CHRISTOPHER SCHRECK This September, you’ll be presenting a solo show at Sadie Coles HQ: the first in a four-chapter series tracking the imagined life stages of Marcus Garvey.
ALVARO BARRINGTON Right. This first chapter is Garvey being born into the world—not literally, in terms of his biography, but metaphorically. It’s a reimagining. The work does have art historical references, but reaches into different parts of culture as well—like reggae, where women are usually referenced as Mother Nature. Bob Marley’s Uprising, flowers, etc.
CS What drew you to Garvey as a subject?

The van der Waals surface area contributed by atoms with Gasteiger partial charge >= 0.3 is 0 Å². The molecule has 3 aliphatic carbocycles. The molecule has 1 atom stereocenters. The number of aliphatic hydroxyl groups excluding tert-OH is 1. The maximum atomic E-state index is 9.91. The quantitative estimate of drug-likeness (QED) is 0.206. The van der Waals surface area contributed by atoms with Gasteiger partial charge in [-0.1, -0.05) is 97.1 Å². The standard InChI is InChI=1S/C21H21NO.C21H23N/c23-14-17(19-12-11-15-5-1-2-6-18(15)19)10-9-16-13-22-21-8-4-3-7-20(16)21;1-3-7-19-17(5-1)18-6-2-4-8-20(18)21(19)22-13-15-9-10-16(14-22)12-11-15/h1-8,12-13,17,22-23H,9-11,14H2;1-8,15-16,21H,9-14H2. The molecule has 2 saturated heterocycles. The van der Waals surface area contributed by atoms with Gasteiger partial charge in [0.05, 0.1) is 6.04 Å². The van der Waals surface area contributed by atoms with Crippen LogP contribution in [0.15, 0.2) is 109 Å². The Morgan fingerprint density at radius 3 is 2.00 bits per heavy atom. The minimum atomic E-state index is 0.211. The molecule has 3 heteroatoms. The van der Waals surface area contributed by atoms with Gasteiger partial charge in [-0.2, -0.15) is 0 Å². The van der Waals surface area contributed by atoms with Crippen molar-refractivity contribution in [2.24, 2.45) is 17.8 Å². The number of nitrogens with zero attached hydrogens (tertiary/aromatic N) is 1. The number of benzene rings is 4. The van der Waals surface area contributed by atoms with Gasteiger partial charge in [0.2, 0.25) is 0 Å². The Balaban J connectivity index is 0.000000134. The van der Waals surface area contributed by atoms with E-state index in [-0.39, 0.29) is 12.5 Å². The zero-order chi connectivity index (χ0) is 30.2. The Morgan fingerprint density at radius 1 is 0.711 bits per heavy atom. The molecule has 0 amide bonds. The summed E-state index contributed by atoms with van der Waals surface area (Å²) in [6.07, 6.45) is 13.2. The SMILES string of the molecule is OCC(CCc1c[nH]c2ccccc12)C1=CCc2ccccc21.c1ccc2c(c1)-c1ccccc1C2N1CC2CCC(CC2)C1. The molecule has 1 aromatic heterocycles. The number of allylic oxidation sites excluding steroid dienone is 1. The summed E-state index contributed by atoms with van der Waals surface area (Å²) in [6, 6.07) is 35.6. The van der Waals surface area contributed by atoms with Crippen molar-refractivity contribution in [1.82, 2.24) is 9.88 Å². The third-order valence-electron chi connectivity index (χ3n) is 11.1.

AB He’s the father of Pan-Africanism, part of the first wave of Caribbean immigrants to the UK and America, and I was thinking about how that wave, and those that followed it, were responsible for me being in Brooklyn now. But I’ve been making work about him for years. There’s a community garden next to my stepparents’ house in Flatbush with a mural of him. I remember being there, thinking, “Man, I wonder if Marcus Garvey liked flowers?” So I went home and made a painting. Then I went back and did it again. I just kept going back, spending all this time with this imagery, even after I went to London for grad school. It kept developing, and when I was talking to Sadie about doing a show, it just felt like the right work for the space. It felt organic.